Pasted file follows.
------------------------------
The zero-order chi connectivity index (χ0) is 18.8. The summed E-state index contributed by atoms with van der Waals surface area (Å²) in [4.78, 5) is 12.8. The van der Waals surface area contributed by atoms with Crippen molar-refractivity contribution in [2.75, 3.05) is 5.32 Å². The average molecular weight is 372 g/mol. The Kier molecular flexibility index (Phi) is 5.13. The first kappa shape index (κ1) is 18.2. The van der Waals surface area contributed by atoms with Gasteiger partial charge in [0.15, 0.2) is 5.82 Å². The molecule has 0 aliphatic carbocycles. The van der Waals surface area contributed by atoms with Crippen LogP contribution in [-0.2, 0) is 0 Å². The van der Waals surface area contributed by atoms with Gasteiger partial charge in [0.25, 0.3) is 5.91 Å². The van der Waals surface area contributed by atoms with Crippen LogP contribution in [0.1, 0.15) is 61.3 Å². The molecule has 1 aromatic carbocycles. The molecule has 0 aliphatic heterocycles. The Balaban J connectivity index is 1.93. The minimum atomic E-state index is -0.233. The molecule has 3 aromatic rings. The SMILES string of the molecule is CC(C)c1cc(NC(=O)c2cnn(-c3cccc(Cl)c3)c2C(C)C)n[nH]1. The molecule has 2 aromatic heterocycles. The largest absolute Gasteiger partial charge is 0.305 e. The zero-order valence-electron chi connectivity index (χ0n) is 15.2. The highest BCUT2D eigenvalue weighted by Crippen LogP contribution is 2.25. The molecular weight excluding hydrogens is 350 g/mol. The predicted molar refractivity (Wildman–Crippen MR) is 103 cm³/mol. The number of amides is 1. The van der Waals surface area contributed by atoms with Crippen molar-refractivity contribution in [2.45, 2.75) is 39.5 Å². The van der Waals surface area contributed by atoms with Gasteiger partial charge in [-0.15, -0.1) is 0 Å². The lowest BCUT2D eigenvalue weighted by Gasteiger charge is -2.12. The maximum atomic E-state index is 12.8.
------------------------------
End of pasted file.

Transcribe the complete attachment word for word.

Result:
The zero-order chi connectivity index (χ0) is 18.8. The summed E-state index contributed by atoms with van der Waals surface area (Å²) in [4.78, 5) is 12.8. The van der Waals surface area contributed by atoms with Crippen molar-refractivity contribution in [2.75, 3.05) is 5.32 Å². The average molecular weight is 372 g/mol. The Kier molecular flexibility index (Phi) is 5.13. The first kappa shape index (κ1) is 18.2. The van der Waals surface area contributed by atoms with Gasteiger partial charge in [0.15, 0.2) is 5.82 Å². The molecule has 0 aliphatic carbocycles. The van der Waals surface area contributed by atoms with Crippen LogP contribution in [-0.2, 0) is 0 Å². The van der Waals surface area contributed by atoms with Gasteiger partial charge in [0.25, 0.3) is 5.91 Å². The van der Waals surface area contributed by atoms with Crippen LogP contribution in [0.1, 0.15) is 61.3 Å². The molecule has 1 aromatic carbocycles. The molecule has 0 aliphatic heterocycles. The Balaban J connectivity index is 1.93. The minimum atomic E-state index is -0.233. The molecule has 3 aromatic rings. The SMILES string of the molecule is CC(C)c1cc(NC(=O)c2cnn(-c3cccc(Cl)c3)c2C(C)C)n[nH]1. The molecule has 2 aromatic heterocycles. The largest absolute Gasteiger partial charge is 0.305 e. The zero-order valence-electron chi connectivity index (χ0n) is 15.2. The highest BCUT2D eigenvalue weighted by Crippen LogP contribution is 2.25. The molecular weight excluding hydrogens is 350 g/mol. The predicted molar refractivity (Wildman–Crippen MR) is 103 cm³/mol. The number of amides is 1. The van der Waals surface area contributed by atoms with Crippen molar-refractivity contribution in [2.45, 2.75) is 39.5 Å². The van der Waals surface area contributed by atoms with Gasteiger partial charge in [-0.15, -0.1) is 0 Å². The lowest BCUT2D eigenvalue weighted by Gasteiger charge is -2.12. The maximum atomic E-state index is 12.8.